The most common solution, short of a full room make-over and/or rearrangement, is room Eq such as the Audyssey MultEQ XT32 feature available from both my Marantz AV8805 pre-pro and the Denon AVR-X6700H, the latter still in-house from our recent review. Either of them can be used with an optional Audyssey App that allows for a user-set target curve. The Eq can also be limited within the App to under a user-selected frequency such as below 500Hz. The result is then largely restricted to reducing the effects of the room. Such programs are popular and can provide good results. I haven't yet come to full terms with Audyssey, but am still trying from time to time.

I'll always mention any use of Audyssey or other room EQ (such as Dirac Live) in any review. And that applies as well to a more hands-on technique I've used recently. Both the Denon and Marantz mentioned above offer both graphic Eq adjustments and bass and treble tone controls. (Graphic Eq controls have adjustable levels but at fixed frequencies and with a fixed frequency width to their impact—the latter known as the "Q." Parametric controls, which these AVRs don't have—much as I wish they did—offer adjustable frequencies and adjustable Qs). On the Marantz and Denon the graphic Eq and tone controls are locked out when Audyssey is used, but I've often found them to be effective on their own, at least in my situation.

The catch here is that you can't use the graphic Eq and tone controls effectively by ear. You'll need a measurement program, a microphone, and a mic stand. I use the realistically-priced Omnimic system from Parts Express, but there are others that are neither unreasonably expensive nor require a PhD to operate.

I've often been able to combine the tone controls on the Denon or Marantz with the graphic Eq adjustments (at 63Hz, 125Hz, and 250Hz, mostly the first two), to effectively reduce the bass issues in my system (on the Denon and Marantz the tone controls don't affect the subwoofer, which is a good thing as long as long as the sub or subs are well positioned so they don't produce significant peaks or dips on their own). In my most recent speaker review the results, while not perfect, were far more satisfying than the speakers used au naturel. This won't always work equally well, of course, since a given graphic Eq's frequencies won't always match up perfectly with the offending frequencies, though close enough is often better than no correction at all. Some AVRs, such as the premium Yamahas, have parametric Eqs, and there are outboard parametric Eq devices available for fine tuning a system (mini-DSP is the best known source for the latter). But these options are beyond the scope of this discussion.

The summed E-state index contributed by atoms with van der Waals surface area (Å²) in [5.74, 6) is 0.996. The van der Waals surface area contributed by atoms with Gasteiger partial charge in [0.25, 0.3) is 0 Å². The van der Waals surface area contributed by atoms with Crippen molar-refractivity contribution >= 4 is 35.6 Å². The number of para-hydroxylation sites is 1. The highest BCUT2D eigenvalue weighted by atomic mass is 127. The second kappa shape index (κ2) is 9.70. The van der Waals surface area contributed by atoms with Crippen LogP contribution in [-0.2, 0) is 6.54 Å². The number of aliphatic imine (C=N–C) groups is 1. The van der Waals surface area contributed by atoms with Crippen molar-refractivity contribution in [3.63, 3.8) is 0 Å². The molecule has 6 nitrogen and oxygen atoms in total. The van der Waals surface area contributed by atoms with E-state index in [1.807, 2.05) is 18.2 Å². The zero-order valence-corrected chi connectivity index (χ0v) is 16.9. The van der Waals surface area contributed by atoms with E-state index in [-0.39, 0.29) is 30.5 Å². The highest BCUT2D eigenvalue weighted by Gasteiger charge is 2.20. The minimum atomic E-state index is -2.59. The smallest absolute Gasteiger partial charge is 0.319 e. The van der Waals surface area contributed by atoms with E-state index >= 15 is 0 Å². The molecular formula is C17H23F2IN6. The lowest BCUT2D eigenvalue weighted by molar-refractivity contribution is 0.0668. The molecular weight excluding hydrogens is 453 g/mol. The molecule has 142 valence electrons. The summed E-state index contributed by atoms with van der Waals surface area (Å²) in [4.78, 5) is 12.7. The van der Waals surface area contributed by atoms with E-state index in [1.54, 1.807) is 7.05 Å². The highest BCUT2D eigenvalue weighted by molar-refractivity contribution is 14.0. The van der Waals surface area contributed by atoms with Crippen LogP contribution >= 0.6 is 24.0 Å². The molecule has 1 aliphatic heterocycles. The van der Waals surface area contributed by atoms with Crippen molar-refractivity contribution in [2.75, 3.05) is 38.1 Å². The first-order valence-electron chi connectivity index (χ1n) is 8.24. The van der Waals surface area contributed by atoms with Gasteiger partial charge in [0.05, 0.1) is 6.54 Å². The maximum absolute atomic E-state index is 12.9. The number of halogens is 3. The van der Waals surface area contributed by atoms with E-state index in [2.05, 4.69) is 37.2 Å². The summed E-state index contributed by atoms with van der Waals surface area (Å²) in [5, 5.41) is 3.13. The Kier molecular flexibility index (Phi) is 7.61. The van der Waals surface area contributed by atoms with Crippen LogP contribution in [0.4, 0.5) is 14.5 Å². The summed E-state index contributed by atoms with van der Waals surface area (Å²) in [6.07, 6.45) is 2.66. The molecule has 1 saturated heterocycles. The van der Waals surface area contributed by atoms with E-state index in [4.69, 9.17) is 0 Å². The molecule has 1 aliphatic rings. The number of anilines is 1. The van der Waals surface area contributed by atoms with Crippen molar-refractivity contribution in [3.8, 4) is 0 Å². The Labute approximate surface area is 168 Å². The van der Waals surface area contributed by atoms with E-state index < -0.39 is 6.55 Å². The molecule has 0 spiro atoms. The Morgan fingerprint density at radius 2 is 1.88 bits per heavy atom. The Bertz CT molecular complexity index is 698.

Is all of this somehow cheating, particularly in a review? I don't believe so, as long as it's done below the Schroeder frequency, the speakers aren't pushed beyond their obvious bass limits with or without a subwoofer, and the use of this technique is clearly stated in the review. In fact, I prefer to think of any room Eq process (whether via dedicated formats such as Audyssey or as here by using other controls to achieve a properly measured result) as simply giving the speakers a chance to perform their best by putting them in a "better room" without actually moving them! We're correcting for the room's effect on the loudspeakers (an effect which will be different for different speakers and different rooms, including both mine and yours). We're not, in general, correcting the speakers themselves as long as the range above 300-500Hz isn't touched. Going higher in frequency is a different and perhaps defensible activity for the average listener, but it's outside the province of a review—though I admit to a weakness for a barely measurable +/-1 dB setting on the treble control, depending on the source material!

trynberg's picture

Tom, I think it is absolutely appropriate to attempt to dial out your room in speaker reviews. However, if the intent is to only dial out the room, you should apply the exact same EQ settings for each speaker under review. That way, you truly are just adjusting for the room and still allowing the differences between speakers to present themselves.

prerich45's picture

Excellent comment. Dialing out the room...but leave the eq settings the same to place reviewed speakers on equal ground to show the differences....hmmm.

prerich45's picture

Good read, enjoyed it!